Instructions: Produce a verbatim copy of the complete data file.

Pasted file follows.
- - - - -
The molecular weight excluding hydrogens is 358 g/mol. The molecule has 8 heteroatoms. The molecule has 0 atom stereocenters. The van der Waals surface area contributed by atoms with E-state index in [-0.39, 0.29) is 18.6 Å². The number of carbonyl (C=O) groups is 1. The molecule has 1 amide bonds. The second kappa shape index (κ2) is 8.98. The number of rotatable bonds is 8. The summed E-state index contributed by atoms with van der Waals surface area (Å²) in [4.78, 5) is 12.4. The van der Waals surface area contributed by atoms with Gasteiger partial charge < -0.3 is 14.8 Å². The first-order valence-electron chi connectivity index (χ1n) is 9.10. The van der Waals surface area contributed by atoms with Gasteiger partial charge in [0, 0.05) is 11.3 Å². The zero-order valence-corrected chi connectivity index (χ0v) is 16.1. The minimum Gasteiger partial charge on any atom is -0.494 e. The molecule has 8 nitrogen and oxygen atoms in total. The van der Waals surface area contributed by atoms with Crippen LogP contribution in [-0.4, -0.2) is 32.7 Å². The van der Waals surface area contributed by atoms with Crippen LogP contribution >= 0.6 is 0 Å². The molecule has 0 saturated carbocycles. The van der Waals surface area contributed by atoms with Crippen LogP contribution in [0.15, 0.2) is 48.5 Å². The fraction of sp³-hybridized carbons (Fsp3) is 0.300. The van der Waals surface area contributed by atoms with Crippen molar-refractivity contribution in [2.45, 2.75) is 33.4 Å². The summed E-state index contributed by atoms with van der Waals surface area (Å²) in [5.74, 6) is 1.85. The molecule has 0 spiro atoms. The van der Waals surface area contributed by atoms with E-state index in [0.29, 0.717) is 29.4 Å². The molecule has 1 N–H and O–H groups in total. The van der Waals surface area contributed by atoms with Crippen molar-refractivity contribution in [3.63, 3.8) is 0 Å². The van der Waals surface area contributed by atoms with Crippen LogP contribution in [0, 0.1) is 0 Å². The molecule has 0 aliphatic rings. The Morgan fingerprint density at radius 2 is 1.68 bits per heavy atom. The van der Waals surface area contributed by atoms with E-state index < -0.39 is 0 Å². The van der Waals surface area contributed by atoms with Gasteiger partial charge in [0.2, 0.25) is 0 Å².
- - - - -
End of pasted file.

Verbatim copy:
The molecular weight excluding hydrogens is 358 g/mol. The molecule has 8 heteroatoms. The molecule has 0 atom stereocenters. The van der Waals surface area contributed by atoms with E-state index in [-0.39, 0.29) is 18.6 Å². The number of carbonyl (C=O) groups is 1. The molecule has 1 amide bonds. The second kappa shape index (κ2) is 8.98. The number of rotatable bonds is 8. The summed E-state index contributed by atoms with van der Waals surface area (Å²) in [4.78, 5) is 12.4. The van der Waals surface area contributed by atoms with Gasteiger partial charge < -0.3 is 14.8 Å². The first-order valence-electron chi connectivity index (χ1n) is 9.10. The van der Waals surface area contributed by atoms with Gasteiger partial charge in [0, 0.05) is 11.3 Å². The zero-order valence-corrected chi connectivity index (χ0v) is 16.1. The minimum Gasteiger partial charge on any atom is -0.494 e. The molecule has 8 nitrogen and oxygen atoms in total. The van der Waals surface area contributed by atoms with Crippen LogP contribution in [-0.4, -0.2) is 32.7 Å². The van der Waals surface area contributed by atoms with Crippen LogP contribution >= 0.6 is 0 Å². The molecule has 0 saturated carbocycles. The van der Waals surface area contributed by atoms with Crippen LogP contribution in [0.15, 0.2) is 48.5 Å². The fraction of sp³-hybridized carbons (Fsp3) is 0.300. The van der Waals surface area contributed by atoms with Crippen molar-refractivity contribution in [2.45, 2.75) is 33.4 Å². The summed E-state index contributed by atoms with van der Waals surface area (Å²) in [5.74, 6) is 1.85. The molecule has 0 spiro atoms. The van der Waals surface area contributed by atoms with E-state index in [0.29, 0.717) is 29.4 Å². The molecule has 1 N–H and O–H groups in total. The van der Waals surface area contributed by atoms with Crippen molar-refractivity contribution in [3.63, 3.8) is 0 Å². The van der Waals surface area contributed by atoms with Crippen LogP contribution in [0, 0.1) is 0 Å². The molecule has 0 aliphatic rings. The Morgan fingerprint density at radius 2 is 1.68 bits per heavy atom. The van der Waals surface area contributed by atoms with E-state index < -0.39 is 0 Å². The van der Waals surface area contributed by atoms with Gasteiger partial charge in [0.2, 0.25) is 0 Å².